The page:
Things to know about kayaking on Halong Bay


With all the tranquillity on offer when cruising around Halong Bay in the shadows of the vast, limestone mountains, the thought of shunning all of the activities and remaining on your junk boat just might cross your mind. Some tourists do indeed come exclusively for the cruise and prefer to unwind onboard rather than engage in any activities. This is fine, of course, the time is your own, but activities like cave exploration, expeditions to farms and villages, swimming and, especially kayaking in Halong Bay are strategically organised throughout your itinerary to maximise your enjoyment of the stunning UNESCO World Heritage site.

Things to know about kayaking on Halong Bay
Photo by Caitriana Nicholson
How do I kayak in Halong Bay?

Most tour companies have cruise ships fitted with racks of kayaks and oars. It is very rare to find a tour without a kayaking excursion, even on the shorter Halong Bay day trips where you get about 4 hours on the bay. The crew will explain the simple techniques for kayaking and show you exactly the area in which you should be doing it. Kayaking in Halong Bay comes with a few mild cautions, so make sure you listen to your tour guide:

• Holding the oar the right way might seem like a no-brainer, but many people grasp it with hands too close together or too far apart. Your hands should be just over shoulder-width apart and the concave part of the oar should be facing backwards.

• Don’t be afraid to use some force – the best kayaking trips are the ones you come back from with aching arms!

• The initial confusion of steering left by using the right side of the oar and vice versa can be a little frustrating at first, but you will get the hang of it after a few minutes.

• Avoid cave entrances as the water here usually has a strong current that is capable of drawing you in if you get too close.

• Keep a good distance between other kayaks to avoid unnecessary collisions.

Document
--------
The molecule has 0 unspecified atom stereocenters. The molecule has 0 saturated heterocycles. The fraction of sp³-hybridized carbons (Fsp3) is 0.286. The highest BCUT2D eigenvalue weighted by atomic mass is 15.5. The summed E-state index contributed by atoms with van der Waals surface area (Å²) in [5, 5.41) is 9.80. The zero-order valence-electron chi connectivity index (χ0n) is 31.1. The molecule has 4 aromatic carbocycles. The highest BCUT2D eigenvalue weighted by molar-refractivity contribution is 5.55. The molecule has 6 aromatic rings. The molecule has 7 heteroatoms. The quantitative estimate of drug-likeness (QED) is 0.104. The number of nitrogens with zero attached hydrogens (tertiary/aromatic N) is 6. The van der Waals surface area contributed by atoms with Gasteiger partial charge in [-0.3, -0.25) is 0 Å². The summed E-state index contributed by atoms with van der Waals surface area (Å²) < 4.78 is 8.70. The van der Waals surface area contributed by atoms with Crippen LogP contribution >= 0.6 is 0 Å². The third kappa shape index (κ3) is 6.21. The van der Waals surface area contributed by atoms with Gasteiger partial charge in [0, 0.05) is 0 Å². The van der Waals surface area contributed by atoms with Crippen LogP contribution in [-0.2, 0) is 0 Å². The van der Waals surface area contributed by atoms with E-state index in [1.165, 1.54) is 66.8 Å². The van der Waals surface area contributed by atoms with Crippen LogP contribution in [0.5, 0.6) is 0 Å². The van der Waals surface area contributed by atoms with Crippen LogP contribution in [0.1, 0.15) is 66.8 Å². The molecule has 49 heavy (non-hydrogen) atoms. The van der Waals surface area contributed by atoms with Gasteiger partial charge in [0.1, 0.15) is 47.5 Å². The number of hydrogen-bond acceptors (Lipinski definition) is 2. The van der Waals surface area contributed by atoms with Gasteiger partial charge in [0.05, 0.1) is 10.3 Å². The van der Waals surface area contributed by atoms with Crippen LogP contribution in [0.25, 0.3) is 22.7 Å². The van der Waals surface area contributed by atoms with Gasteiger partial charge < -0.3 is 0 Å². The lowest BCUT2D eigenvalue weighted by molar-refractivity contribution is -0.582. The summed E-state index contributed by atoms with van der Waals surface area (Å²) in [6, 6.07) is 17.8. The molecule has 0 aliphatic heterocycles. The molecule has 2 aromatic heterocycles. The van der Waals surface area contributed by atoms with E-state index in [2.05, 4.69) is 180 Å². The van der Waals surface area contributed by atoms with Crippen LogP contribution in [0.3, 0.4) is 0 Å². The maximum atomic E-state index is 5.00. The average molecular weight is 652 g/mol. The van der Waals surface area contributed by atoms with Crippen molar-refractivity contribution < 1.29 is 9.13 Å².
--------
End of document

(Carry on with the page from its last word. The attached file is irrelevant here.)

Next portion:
• Wear the life vest provided at all times.

Things to know about kayaking on Halong Bay 1
Photo by Bruce Potter
The openness of the region means that there is virtually no end to the great number of spots for kayaking in Halong Bay. You’ll have to abide by the strict tourism routes that the Halong Bay authorities enforce in order to protect the bay, but there are still a great number of places where Halong bay tours stop to kayak.

Vung Vieng Fishing Village – While some tourists opt for a relaxing bamboo boat ride around the tiny, colourful floating village of Vung Vieng, kayaking while requiring more effort, offers you much more freedom. The surrounding mountains and a nearby rainbow arch that opens up into a beautiful wide expanse are some of the things to see around here.

Luon Cave - Another outstanding area to go kayaking in Halong Bay. Luon Cave features a short tunnel that opens up into a stunning enclosed grotto with emerald waters, reflecting the colour of the tree-topped mountain walls.

Cap La Island – A great alternative to kayaking in the sometimes rather tourist-heavy Vung Vieng is Cap La Island. This area is in one of Halong Bay’s sister bays, Bai Tu Long Bay, which contains the small fishing village of Cap La along with the same amazing island scenery as Halong Bay.

Bright and Dark Cave – If it’s a more adventurous kayaking trip that you want then perhaps opt for a tour that ventures to the Bright and Dark Cave in Halong’s other sister bay, Lan Ha Bay. A kayaking expedition here involves rowing through a long, pitch-black cave that requires a head torch, before rowing through a shorter, brighter cave into an enclosed grotto that resembles the one at Luon Cave. Again, this is the less touristy alternative to kayaking in Halong Bay.

Which tour should I choose for kayaking in Halong Bay?

The vast majority of tours offer kayaking as an excursion so really you can opt for any. The areas of where these tours operate their kayaking differ though, so if you want to go to a specific cave or fishing village mentioned above then search for that place before booking.